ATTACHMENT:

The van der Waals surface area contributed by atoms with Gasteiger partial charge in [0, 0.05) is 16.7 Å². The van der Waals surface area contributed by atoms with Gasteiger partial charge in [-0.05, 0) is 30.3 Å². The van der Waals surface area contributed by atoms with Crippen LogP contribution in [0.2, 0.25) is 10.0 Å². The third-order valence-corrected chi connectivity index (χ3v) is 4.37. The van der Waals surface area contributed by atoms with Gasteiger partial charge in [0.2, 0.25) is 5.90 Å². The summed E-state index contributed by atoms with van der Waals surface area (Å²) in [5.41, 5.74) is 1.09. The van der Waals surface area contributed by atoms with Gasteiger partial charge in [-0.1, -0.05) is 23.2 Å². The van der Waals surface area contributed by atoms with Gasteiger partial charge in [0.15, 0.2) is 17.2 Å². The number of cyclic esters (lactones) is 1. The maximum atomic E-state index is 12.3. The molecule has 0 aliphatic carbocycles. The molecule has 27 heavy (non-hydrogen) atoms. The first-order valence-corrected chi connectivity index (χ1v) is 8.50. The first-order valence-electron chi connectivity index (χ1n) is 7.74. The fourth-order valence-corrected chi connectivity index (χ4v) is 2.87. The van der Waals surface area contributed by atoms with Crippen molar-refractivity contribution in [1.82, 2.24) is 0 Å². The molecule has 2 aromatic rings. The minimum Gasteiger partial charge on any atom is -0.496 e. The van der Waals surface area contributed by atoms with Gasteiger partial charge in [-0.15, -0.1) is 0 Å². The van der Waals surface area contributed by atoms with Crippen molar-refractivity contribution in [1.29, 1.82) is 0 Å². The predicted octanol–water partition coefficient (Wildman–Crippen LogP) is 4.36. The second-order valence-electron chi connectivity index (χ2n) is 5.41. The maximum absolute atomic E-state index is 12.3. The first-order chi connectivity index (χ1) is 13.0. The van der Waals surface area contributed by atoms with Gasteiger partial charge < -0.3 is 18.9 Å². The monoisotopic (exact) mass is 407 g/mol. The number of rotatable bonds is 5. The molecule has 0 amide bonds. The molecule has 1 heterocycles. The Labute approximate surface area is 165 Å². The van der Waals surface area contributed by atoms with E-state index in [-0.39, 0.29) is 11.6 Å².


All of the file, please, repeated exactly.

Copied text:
The van der Waals surface area contributed by atoms with Gasteiger partial charge in [0, 0.05) is 16.7 Å². The van der Waals surface area contributed by atoms with Gasteiger partial charge in [-0.05, 0) is 30.3 Å². The van der Waals surface area contributed by atoms with Crippen LogP contribution in [0.2, 0.25) is 10.0 Å². The third-order valence-corrected chi connectivity index (χ3v) is 4.37. The van der Waals surface area contributed by atoms with Gasteiger partial charge in [0.2, 0.25) is 5.90 Å². The summed E-state index contributed by atoms with van der Waals surface area (Å²) in [5.41, 5.74) is 1.09. The van der Waals surface area contributed by atoms with Gasteiger partial charge in [-0.1, -0.05) is 23.2 Å². The van der Waals surface area contributed by atoms with Gasteiger partial charge in [0.15, 0.2) is 17.2 Å². The number of cyclic esters (lactones) is 1. The maximum atomic E-state index is 12.3. The molecule has 0 aliphatic carbocycles. The molecule has 27 heavy (non-hydrogen) atoms. The first-order valence-corrected chi connectivity index (χ1v) is 8.50. The first-order valence-electron chi connectivity index (χ1n) is 7.74. The fourth-order valence-corrected chi connectivity index (χ4v) is 2.87. The van der Waals surface area contributed by atoms with Crippen molar-refractivity contribution in [1.82, 2.24) is 0 Å². The molecule has 2 aromatic rings. The minimum Gasteiger partial charge on any atom is -0.496 e. The van der Waals surface area contributed by atoms with Gasteiger partial charge in [-0.15, -0.1) is 0 Å². The van der Waals surface area contributed by atoms with Crippen molar-refractivity contribution in [1.29, 1.82) is 0 Å². The predicted octanol–water partition coefficient (Wildman–Crippen LogP) is 4.36. The second-order valence-electron chi connectivity index (χ2n) is 5.41. The maximum absolute atomic E-state index is 12.3. The first-order chi connectivity index (χ1) is 13.0. The van der Waals surface area contributed by atoms with Gasteiger partial charge < -0.3 is 18.9 Å². The monoisotopic (exact) mass is 407 g/mol. The number of rotatable bonds is 5. The molecule has 0 amide bonds. The molecule has 1 heterocycles. The Labute approximate surface area is 165 Å². The van der Waals surface area contributed by atoms with E-state index in [-0.39, 0.29) is 11.6 Å².